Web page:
Here’s an entire clip of Dean Semler discussing the cinematography of part 2 and part 3.

Ecological Catharsis: Not a Mere Mindless Actioner But A Series With A Statement Of Intent

Mad Max makes a strong comment on ecological preservation. The vast wasteland is a constant reminder of the need to preserve nature. Though Max is somewhat fueled by his own need for revenge, Part 2 and Part 3 sees him help (even if grudgingly) in the rebuilding of society, and thus acquiring his legendary status. The conflict in The Road Warrior happens because of oil as two groups fight to get it with Max caught between them and he finally has to choose a side, a side that he believes will utilize the resource properly.

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Beyond Thunderdome too shows him having a conflict with Auntie Entity but there is an uneasy truce  as he knows she wants the old order to comeback and will do her best to keep Bartertown safe. Bartertown can be considered a model colony. Though a brutal place, it tries its best to utilize whatever it has at its disposal. The idea of Bartertown is to present a premise of how humanity will struggle once the non-renewable sources die down and how they will have to improvise. The use of electricity created from pig’s waste is one such innovation.

Here’s a link to the making of Mad Max: Beyond Thunderdome

Violence As A Tool Of Coercion And Subjugation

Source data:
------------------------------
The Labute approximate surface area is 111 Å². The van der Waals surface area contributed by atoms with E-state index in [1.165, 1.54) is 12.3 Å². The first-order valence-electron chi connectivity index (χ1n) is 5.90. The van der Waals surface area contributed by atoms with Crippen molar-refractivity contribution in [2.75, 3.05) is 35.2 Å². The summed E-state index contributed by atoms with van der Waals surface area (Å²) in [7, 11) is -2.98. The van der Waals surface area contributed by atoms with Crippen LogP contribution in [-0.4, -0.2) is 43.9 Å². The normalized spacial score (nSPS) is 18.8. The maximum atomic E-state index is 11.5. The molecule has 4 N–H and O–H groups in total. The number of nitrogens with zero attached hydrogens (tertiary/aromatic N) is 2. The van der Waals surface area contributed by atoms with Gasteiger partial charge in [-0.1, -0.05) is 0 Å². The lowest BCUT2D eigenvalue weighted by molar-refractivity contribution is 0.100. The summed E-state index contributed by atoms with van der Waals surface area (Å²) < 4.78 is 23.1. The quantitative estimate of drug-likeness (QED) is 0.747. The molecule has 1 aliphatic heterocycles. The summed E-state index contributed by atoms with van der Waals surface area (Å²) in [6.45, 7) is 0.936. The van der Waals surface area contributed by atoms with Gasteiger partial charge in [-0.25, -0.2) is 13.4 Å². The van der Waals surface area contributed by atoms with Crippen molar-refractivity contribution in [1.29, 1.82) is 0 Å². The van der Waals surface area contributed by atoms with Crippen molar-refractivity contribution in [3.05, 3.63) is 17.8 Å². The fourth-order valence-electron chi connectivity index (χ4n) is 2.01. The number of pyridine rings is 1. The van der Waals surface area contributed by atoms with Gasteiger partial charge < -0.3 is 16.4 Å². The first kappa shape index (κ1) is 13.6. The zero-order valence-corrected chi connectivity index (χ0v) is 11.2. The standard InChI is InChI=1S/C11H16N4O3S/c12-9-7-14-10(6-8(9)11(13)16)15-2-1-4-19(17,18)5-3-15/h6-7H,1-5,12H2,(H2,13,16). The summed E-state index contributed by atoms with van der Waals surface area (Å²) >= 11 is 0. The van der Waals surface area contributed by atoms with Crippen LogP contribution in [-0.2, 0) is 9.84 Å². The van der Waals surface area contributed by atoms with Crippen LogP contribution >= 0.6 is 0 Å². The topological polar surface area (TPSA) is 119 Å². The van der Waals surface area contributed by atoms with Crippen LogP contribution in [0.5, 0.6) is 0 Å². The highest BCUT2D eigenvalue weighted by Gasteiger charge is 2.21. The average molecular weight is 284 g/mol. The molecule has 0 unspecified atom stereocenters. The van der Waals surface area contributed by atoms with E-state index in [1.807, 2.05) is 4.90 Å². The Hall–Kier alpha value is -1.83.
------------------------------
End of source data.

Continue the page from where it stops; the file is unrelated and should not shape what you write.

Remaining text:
The action scenes in Mad Max are superbly done treatise on violence that become a tool of demonstration, coercion and subjugation in the entire series. Violence is used by different antagonists throughout the series to assert their right to dominate while being challenged by one lone figure: Max. This particular trait can be observed in Kubrick’s seminal classic A Clockwork Orange that focused on a subculture where violence was the norm. Mad Max too uses this idea to show a conflict between a lawman and lawbreakers and the game becomes personal when Max’s wife and son are murdered by lawbreakers forcing Mad Max to go on a path of vengeance.

But as we see in the sequels, this is what helps him survive in a world that’s long dead.

In Road Warrior, the inspiration was Joseph Campbell’s The Hero with a Thousand Faces that focused on Max’s development into a hero and how he finally gets back a bit of his humanity when he decides to help a band of people. The action scenes here are aesthetically done.

In Beyond Thunderdome Max questions his own actions when he refuses to kill the mentally challenged Blaster. This shows that his humanity is still intact and he is not the killing machine that many think he is. Bartertown has this idea of a gladiatorial fight to ensure that justice is quickly done and the reason Max gets refuge in Bartertown is because he can be utilized as a fighter. But then he questions this system of judgment and gets thrown out as punishment for challenging the rule of town.

These painful, brutal actions, shot with elegance and pepper-sprayed with socio-political commentaries is what makes Mad Max such an important franchise. Those of you who've seen the Fury Road, know what we are talking about. For those who haven't yet seen it, do yourself a favour. Go watch it.